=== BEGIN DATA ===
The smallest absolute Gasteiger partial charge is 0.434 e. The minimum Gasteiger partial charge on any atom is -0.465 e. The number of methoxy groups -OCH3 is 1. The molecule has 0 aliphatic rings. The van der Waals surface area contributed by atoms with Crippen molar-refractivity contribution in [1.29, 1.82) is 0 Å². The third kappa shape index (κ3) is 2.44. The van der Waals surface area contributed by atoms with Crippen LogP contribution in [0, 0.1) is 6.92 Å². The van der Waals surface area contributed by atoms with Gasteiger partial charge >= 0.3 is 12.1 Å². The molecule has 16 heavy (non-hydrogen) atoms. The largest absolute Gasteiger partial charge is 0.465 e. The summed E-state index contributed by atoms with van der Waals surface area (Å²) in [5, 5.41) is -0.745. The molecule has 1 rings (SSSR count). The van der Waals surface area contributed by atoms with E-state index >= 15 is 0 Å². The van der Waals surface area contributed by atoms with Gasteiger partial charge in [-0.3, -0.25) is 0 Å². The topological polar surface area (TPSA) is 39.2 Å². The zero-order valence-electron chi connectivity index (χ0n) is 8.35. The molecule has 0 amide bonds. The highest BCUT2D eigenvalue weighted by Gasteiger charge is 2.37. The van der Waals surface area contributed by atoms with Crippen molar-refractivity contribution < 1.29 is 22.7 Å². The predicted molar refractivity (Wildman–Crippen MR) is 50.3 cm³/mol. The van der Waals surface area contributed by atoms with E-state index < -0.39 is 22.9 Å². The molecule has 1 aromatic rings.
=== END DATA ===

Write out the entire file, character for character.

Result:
The smallest absolute Gasteiger partial charge is 0.434 e. The minimum Gasteiger partial charge on any atom is -0.465 e. The number of methoxy groups -OCH3 is 1. The molecule has 0 aliphatic rings. The van der Waals surface area contributed by atoms with Crippen molar-refractivity contribution in [1.29, 1.82) is 0 Å². The third kappa shape index (κ3) is 2.44. The van der Waals surface area contributed by atoms with Crippen LogP contribution in [0, 0.1) is 6.92 Å². The van der Waals surface area contributed by atoms with Gasteiger partial charge >= 0.3 is 12.1 Å². The molecule has 16 heavy (non-hydrogen) atoms. The largest absolute Gasteiger partial charge is 0.465 e. The summed E-state index contributed by atoms with van der Waals surface area (Å²) in [5, 5.41) is -0.745. The molecule has 1 rings (SSSR count). The van der Waals surface area contributed by atoms with E-state index >= 15 is 0 Å². The van der Waals surface area contributed by atoms with Gasteiger partial charge in [-0.3, -0.25) is 0 Å². The topological polar surface area (TPSA) is 39.2 Å². The zero-order valence-electron chi connectivity index (χ0n) is 8.35. The molecule has 0 amide bonds. The highest BCUT2D eigenvalue weighted by Gasteiger charge is 2.37. The van der Waals surface area contributed by atoms with Crippen molar-refractivity contribution < 1.29 is 22.7 Å². The predicted molar refractivity (Wildman–Crippen MR) is 50.3 cm³/mol. The van der Waals surface area contributed by atoms with E-state index < -0.39 is 22.9 Å². The molecule has 1 aromatic rings.